The following are some papers and studies that I wrote as part of a course requirement.

Aggressive and Prosocial Events on Children’s Television Shows
March 27th, 2007
Abnormal Child Psychology (PSYO 3091)

This study had a few restrictions on it that the others didn’t have. An abstract wasn’t required and I think there was a word limit of 1200 words.

Organizing Objects Based on Physical Characteristics and Origin:
Can 3-year-olds do it?

March 22nd, 2006
Cognitive Child Psychology (PSYO 3092)

Mere-Exposure Effect on Judging Mirror vs. Actual Images
December 4th, 2006
Experimental Social Psychology (PSYO 3082)

It has been found that people prefer their mirror image over their actual image due to the mere-exposure effect (Mita, Dermer & Knight, 1977). Zajonc (1968) theorized that people prefer things that they are exposed to more often. The present study has 30 participants that chose between a mirror image or an actual image of themselves and of a randomly selected partner. The results confirm a null hypothesis for choosing the mirror image of the self over the actual image (p-value = 0.6293) but reject the null hypothesis of choosing among the images of others (p-value = 0.0314), as two thirds of the participants chose the actual image of the partner. Future studies could take into account confounds of the control of the setting in the present experiment and also introduce the idea of choosing between images in motion instead of still images.

Visual Cues, Landmarks and Time and How They Aid Object Permanence
November 28th, 2006
Cognitive Psychology (PSYO 3390)

The purpose of this paper was to design a study based off of a previous one.

Attractiveness and Trustworthiness: Is there a Connection?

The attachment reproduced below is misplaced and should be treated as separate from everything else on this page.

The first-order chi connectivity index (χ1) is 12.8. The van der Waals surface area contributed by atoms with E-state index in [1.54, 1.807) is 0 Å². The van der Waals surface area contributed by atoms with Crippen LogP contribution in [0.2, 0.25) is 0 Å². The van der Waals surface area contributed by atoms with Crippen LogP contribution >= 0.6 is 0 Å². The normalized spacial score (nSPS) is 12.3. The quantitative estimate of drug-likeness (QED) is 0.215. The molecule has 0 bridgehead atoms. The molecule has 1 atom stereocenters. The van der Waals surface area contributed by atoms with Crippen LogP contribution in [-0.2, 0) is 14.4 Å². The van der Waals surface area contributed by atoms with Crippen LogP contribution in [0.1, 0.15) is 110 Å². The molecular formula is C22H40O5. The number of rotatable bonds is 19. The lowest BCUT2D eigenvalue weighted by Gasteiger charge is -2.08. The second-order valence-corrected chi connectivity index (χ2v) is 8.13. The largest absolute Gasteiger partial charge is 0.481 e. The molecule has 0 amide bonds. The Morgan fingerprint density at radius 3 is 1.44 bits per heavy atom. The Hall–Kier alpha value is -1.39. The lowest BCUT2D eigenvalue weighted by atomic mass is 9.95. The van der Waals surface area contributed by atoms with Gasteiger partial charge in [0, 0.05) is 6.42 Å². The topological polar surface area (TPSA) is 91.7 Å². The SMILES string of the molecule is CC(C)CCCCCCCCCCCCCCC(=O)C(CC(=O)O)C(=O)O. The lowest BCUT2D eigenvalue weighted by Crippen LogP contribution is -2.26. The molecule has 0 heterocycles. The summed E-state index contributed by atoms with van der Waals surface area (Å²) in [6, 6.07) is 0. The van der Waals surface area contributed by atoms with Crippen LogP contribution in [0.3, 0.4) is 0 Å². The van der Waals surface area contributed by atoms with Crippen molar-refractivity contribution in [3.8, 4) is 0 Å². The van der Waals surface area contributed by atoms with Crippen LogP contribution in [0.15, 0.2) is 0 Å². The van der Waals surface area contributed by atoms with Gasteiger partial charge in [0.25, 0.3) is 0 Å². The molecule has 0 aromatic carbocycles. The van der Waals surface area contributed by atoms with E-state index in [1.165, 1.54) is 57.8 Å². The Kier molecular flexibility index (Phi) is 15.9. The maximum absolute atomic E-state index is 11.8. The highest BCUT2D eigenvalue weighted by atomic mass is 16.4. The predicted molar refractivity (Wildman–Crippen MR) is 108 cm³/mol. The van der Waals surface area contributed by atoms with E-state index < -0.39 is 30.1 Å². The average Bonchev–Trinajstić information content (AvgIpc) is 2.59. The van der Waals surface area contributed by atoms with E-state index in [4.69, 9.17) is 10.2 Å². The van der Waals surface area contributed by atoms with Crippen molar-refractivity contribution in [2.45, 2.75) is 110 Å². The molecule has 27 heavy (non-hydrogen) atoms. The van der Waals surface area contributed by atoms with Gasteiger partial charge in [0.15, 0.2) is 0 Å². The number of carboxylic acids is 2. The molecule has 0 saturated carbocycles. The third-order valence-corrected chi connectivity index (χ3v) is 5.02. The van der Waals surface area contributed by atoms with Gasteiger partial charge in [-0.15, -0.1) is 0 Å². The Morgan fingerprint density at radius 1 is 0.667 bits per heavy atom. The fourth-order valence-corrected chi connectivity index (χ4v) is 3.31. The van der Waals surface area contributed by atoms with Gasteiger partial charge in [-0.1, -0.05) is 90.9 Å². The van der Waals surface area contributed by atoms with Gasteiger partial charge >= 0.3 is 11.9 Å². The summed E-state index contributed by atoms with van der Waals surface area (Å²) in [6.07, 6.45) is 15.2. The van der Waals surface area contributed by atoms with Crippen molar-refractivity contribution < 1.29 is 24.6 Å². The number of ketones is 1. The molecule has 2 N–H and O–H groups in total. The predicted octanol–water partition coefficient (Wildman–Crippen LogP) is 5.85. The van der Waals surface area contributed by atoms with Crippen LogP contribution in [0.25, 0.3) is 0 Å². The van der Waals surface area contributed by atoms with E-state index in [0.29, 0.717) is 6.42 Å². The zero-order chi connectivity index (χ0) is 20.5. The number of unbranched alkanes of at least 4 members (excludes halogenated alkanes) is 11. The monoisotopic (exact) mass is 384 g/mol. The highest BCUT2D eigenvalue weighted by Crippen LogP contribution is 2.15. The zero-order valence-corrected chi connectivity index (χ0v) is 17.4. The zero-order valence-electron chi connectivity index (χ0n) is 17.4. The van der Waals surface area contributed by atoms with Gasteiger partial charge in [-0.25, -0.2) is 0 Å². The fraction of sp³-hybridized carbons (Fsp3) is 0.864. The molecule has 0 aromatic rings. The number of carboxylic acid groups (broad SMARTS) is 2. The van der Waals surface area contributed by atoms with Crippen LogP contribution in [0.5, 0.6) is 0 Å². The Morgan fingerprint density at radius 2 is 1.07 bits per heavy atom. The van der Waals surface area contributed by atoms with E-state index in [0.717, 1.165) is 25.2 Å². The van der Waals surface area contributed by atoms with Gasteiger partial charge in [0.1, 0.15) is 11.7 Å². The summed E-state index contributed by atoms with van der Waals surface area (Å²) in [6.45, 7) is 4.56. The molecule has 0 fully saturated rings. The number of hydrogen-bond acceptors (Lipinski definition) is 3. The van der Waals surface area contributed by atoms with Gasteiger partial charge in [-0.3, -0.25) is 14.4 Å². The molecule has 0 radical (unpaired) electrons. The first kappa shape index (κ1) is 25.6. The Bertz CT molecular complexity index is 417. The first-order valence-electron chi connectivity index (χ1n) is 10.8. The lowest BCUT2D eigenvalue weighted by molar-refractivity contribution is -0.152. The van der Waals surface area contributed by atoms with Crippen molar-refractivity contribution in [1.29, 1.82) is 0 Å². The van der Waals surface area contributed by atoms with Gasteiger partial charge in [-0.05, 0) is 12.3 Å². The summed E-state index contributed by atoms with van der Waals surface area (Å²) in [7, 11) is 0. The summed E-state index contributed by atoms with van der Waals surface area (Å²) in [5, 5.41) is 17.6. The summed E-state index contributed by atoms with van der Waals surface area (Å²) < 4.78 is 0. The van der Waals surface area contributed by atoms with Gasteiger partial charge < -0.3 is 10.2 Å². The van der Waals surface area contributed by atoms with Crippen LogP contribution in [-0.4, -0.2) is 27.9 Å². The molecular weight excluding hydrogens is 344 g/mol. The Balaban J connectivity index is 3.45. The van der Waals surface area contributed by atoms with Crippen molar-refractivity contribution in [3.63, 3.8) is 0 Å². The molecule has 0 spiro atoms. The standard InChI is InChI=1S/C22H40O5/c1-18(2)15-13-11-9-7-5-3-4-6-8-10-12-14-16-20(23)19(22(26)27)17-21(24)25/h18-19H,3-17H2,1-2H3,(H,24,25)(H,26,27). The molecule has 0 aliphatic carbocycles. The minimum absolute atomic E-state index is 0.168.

November 20th, 2006
Experimental Social Psychology (PSYO 3082)

Much effort is put into enhancing the features of attraction, as being attractive is beneficial in many aspects of everyday life. The present study compared ratings for smiling and neutral photos of 15 women under attractiveness and trustworthiness conditions. The results showed that there was a significant correlation between attractiveness and perceived trustworthiness (r = 0.41) among all of the faces for the two conditions. It was concluded that, since ratings under both conditions were higher for smiling faces than neutral faces, that smiling is a positive factor toward appearing both attractive and trustworthy. Future studies could use photos of unfamiliar faces to determine whether the results would support the present data.

Magnitude Estimation of Length, Area and Brightness
October 5th, 2006
Cognitive Psychology (PSYO 3130)

Estimating a change in the property of an object involves the use of the short-term memory in a process studied by Hartley (1977). The present experiment compared a standard in three conditions of length, area and brightness to twenty trials at the beginning of each condition. The results showed the highest accuracy for magnitude estimation for line length while not showing as high estimation for both area and brightness. Due to the standard being presented just once at the beginning of each condition, it was clear that the short-term memory did not store the standard for a long period of time but that it compared each trial to its predecessor.

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